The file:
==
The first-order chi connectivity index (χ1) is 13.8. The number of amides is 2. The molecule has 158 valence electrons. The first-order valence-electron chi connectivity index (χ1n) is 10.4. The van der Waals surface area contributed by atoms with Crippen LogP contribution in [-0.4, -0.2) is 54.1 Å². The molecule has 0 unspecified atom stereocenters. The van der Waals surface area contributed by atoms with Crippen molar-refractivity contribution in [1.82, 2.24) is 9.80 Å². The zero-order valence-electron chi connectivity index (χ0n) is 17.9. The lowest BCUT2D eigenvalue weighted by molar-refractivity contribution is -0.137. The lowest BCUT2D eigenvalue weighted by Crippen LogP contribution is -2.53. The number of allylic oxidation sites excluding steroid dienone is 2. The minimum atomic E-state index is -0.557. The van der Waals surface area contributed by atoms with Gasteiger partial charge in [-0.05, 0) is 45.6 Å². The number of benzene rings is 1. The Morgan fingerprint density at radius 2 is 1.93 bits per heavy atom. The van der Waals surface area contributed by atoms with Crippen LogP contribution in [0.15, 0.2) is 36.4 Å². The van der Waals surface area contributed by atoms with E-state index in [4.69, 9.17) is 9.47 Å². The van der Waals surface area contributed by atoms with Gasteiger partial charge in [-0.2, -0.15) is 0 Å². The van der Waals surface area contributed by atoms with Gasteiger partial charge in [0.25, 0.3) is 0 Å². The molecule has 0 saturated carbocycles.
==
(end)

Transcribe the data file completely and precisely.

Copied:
The first-order chi connectivity index (χ1) is 13.8. The number of amides is 2. The molecule has 158 valence electrons. The first-order valence-electron chi connectivity index (χ1n) is 10.4. The van der Waals surface area contributed by atoms with Crippen LogP contribution in [-0.4, -0.2) is 54.1 Å². The molecule has 0 unspecified atom stereocenters. The van der Waals surface area contributed by atoms with Crippen molar-refractivity contribution in [1.82, 2.24) is 9.80 Å². The zero-order valence-electron chi connectivity index (χ0n) is 17.9. The lowest BCUT2D eigenvalue weighted by molar-refractivity contribution is -0.137. The lowest BCUT2D eigenvalue weighted by Crippen LogP contribution is -2.53. The number of allylic oxidation sites excluding steroid dienone is 2. The minimum atomic E-state index is -0.557. The van der Waals surface area contributed by atoms with Gasteiger partial charge in [-0.05, 0) is 45.6 Å². The number of benzene rings is 1. The Morgan fingerprint density at radius 2 is 1.93 bits per heavy atom. The van der Waals surface area contributed by atoms with Crippen LogP contribution in [0.15, 0.2) is 36.4 Å². The van der Waals surface area contributed by atoms with E-state index in [4.69, 9.17) is 9.47 Å². The van der Waals surface area contributed by atoms with Gasteiger partial charge in [-0.2, -0.15) is 0 Å². The van der Waals surface area contributed by atoms with Gasteiger partial charge in [0.25, 0.3) is 0 Å². The molecule has 0 saturated carbocycles.